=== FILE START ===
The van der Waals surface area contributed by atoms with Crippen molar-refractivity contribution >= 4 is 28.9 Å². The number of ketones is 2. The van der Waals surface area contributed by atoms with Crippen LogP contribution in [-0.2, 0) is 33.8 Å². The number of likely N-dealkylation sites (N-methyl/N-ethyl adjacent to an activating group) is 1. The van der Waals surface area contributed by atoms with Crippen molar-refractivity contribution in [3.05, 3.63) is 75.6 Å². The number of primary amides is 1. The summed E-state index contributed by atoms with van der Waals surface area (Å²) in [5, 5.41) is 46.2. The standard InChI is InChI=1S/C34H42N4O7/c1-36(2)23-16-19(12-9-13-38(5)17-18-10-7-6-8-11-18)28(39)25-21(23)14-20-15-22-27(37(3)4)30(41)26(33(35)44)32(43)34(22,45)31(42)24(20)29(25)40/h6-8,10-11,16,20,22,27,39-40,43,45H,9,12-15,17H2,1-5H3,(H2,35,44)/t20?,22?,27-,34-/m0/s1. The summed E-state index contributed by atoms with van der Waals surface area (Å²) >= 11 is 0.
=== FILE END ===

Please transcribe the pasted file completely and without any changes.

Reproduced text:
The van der Waals surface area contributed by atoms with Crippen molar-refractivity contribution >= 4 is 28.9 Å². The number of ketones is 2. The van der Waals surface area contributed by atoms with Crippen LogP contribution in [-0.2, 0) is 33.8 Å². The number of likely N-dealkylation sites (N-methyl/N-ethyl adjacent to an activating group) is 1. The van der Waals surface area contributed by atoms with Crippen molar-refractivity contribution in [3.05, 3.63) is 75.6 Å². The number of primary amides is 1. The summed E-state index contributed by atoms with van der Waals surface area (Å²) in [5, 5.41) is 46.2. The standard InChI is InChI=1S/C34H42N4O7/c1-36(2)23-16-19(12-9-13-38(5)17-18-10-7-6-8-11-18)28(39)25-21(23)14-20-15-22-27(37(3)4)30(41)26(33(35)44)32(43)34(22,45)31(42)24(20)29(25)40/h6-8,10-11,16,20,22,27,39-40,43,45H,9,12-15,17H2,1-5H3,(H2,35,44)/t20?,22?,27-,34-/m0/s1. The summed E-state index contributed by atoms with van der Waals surface area (Å²) >= 11 is 0.